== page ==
The big change that had got everyone up in arms was that WhatsApp, which is owned by internet giant Facebook, planned to share selected categories of user information with other Facebook Companies.
While this clause was by itself quite troubling, this wasn’t the end of the issue. The issue was that this was not a choice — users have time till February 8th, 2021 to accept this new clause. If they don’t accept this clause, then they won’t be able to use WhatsApp. The underlying message is simple – to use a Facebook product like WhatsApp or Instagram, a user has to be comfortable with some information on them being shared with their parent companies.
Before we move on, it’s important to state three major points that have arisen:
WhatsApp is very clear that the messages users send to each other are not among the information that is shared. The company categorically states that messages sent on the platform are end-to-end encrypted and that messages are not stored on company servers — undelivered messages are deleted after 30 days.
In a detailed blog post, WhatsApp also responded to the controversy by saying that the policy update did not affect the privacy of a user’s messages but only included changes related to messaging a business.
So, how does this impact me? And should I do anything about it?
However, as many will argue, migrating out of WhatsApp is easier said than done. According to an estimate in 2019, the app had 400 million users in India and has become omnipresent across the country. While there will be an initial rush of users to alternative apps, it would be safe to assume that a large majority of non-technical users would not care much about the privacy consequences and will continue to stick to WhatsApp.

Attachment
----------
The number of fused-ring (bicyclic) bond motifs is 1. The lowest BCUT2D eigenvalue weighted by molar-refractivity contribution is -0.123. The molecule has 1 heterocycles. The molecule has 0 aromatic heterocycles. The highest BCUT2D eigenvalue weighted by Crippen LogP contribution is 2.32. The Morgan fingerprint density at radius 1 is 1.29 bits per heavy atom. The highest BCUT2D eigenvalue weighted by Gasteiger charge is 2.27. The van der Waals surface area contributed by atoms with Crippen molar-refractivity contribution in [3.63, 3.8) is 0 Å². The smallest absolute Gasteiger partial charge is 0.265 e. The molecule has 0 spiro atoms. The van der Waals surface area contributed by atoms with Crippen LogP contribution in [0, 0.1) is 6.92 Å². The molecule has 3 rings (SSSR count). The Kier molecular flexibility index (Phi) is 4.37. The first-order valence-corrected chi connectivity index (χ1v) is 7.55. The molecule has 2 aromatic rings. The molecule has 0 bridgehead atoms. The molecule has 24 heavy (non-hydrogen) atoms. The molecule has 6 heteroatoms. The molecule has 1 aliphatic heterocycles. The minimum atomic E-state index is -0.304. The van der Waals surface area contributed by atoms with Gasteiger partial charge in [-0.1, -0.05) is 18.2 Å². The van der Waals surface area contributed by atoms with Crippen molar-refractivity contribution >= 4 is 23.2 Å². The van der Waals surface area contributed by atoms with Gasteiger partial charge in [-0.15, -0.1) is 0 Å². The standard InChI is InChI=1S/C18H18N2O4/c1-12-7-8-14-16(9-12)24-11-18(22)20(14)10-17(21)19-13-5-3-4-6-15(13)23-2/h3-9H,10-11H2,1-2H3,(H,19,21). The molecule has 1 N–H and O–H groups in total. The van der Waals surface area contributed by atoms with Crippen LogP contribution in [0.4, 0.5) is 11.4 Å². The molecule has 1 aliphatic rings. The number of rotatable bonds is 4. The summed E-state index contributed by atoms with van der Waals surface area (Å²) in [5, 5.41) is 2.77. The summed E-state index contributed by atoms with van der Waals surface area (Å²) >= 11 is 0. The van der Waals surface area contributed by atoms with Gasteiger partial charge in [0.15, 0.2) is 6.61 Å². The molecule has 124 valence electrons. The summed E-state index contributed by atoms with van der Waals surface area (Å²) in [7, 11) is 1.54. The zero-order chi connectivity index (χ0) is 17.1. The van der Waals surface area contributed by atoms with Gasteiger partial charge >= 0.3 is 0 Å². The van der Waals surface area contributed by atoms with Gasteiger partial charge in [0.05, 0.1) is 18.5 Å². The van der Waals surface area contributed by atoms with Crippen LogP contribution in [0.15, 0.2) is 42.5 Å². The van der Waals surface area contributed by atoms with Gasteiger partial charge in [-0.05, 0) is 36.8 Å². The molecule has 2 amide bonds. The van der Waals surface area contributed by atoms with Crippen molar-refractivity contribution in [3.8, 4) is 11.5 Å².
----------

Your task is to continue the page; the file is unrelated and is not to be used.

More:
In such a situation, you have two alternatives. You can choose to switch to another platform and delete WhatsApp. While you will have fewer privacy concerns, you may find it difficult to stay in touch with friends and family unless they all switch over to your messaging app of choice.
The other option is to continue with WhatsApp but being more vigilant with the data you share with it. If it is possible, get another number and use it solely for WhatsApp to ensure that the data collected from you is less. Be sparse about the data you share about yourself on all social media platforms but especially on platforms belonging to Facebook Companies.
Privacy will be one of the key issues in this era. The heartening thing about WhatsApp’s new policy update is the amount of noise it made — it shows people are now slowly waking up to the value of their data. Hopefully, Big Tech organizations will listen and ensure they provide more clarity about the data they collect, addressing all the chief privacy concerns.